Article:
Ensign Group has, essentially, done the hard work already by braking itself up for any would be acquirer. And it has remained independent in the process. Will a company like Ventas step in and buy CareTrust REIT? It's clearly too soon to tell. However, it looks like a transaction that's just inviting a suitor's attention.

Top dividend stocks for the next decade
The smartest investors know that dividend stocks simply crush their non-dividend paying counterparts over the long term. That's beyond dispute. They also know that a well-constructed dividend portfolio creates wealth steadily, while still allowing you to sleep like a baby. Knowing how valuable such a portfolio might be, our top analysts put together a report on a group of high-yielding stocks that should be in any income investor's portfolio. To see our free report on these stocks, just click here now.

 

Reuben Brewer has no position in any stocks mentioned. The Motley Fool owns shares of The Ensign Group. Try any of our Foolish newsletter services free for 30 days. We Fools may not all hold the same opinions, but we all believe that considering a diverse range of insights makes us better investors. The Motley Fool has a disclosure policy.

1 Key Step to Get Rich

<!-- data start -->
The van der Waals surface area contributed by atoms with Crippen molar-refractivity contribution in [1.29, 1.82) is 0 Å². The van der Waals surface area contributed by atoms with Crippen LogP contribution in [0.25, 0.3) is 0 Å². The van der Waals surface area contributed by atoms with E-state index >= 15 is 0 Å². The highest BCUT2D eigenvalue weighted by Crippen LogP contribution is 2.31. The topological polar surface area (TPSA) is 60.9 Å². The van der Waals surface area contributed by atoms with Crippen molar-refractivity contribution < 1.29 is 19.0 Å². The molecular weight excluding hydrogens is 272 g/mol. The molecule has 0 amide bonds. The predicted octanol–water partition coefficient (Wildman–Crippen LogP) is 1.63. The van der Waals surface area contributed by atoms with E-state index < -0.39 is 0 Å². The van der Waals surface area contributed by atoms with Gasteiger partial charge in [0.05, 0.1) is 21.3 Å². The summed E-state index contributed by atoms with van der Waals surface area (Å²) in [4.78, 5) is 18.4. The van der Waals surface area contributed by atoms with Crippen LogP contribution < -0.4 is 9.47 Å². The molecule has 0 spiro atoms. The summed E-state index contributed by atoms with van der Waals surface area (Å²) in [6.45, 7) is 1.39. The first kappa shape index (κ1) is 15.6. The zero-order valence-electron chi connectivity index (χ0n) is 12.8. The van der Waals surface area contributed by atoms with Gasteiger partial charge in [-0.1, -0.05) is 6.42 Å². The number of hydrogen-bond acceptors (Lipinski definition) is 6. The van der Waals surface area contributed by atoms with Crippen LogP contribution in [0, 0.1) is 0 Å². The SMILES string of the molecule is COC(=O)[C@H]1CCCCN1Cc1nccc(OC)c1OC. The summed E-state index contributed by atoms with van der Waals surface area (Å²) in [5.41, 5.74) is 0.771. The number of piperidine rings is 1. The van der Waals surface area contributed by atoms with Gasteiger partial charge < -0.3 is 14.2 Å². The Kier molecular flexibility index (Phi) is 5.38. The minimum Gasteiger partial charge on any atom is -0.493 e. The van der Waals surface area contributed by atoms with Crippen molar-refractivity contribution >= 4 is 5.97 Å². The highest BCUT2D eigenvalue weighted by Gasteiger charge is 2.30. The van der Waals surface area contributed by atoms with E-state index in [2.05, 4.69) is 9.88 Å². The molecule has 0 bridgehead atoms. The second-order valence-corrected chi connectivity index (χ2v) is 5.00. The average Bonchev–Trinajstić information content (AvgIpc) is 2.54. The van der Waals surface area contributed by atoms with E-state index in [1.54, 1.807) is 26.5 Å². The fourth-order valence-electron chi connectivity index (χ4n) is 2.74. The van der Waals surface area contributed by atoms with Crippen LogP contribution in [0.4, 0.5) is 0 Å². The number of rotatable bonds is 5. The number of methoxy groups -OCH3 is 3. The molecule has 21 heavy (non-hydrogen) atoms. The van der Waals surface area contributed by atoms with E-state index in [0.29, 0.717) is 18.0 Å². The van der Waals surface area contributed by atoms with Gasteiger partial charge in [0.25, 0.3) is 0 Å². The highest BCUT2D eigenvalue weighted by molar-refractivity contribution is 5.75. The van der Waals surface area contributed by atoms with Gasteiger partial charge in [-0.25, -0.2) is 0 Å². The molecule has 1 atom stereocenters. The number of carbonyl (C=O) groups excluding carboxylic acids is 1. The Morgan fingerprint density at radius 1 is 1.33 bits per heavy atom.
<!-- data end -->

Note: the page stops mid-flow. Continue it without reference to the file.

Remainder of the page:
Our mission at The Motley Fool is to help the world invest better. Whether that’s helping people overcome their fear of stocks all the way to offering clear and successful guidance on complicated-sounding options trades, we can help.

Feb 1, 2016 at 4:54PM

To be perfectly clear, this is not a get-rich action that my Foolish colleagues and I came up with. But we wouldn't argue with the approach.

A 2015 Business Insider article titled, "11 websites to bookmark if you want to get rich" rated The Motley Fool as the #1 place online to get smarter about investing.

"The Motley Fool aims to build a strong investment community, which it does by providing a variety of resources: the website, books, a newspaper column, a radio [show], and [newsletters]," wrote (the clearly insightful and talented) money reporter Kathleen Elkins. "This site has something for every type of investor, from basic lessons for beginners to investing commentary on mutual funds, stock sectors, and value for the more advanced."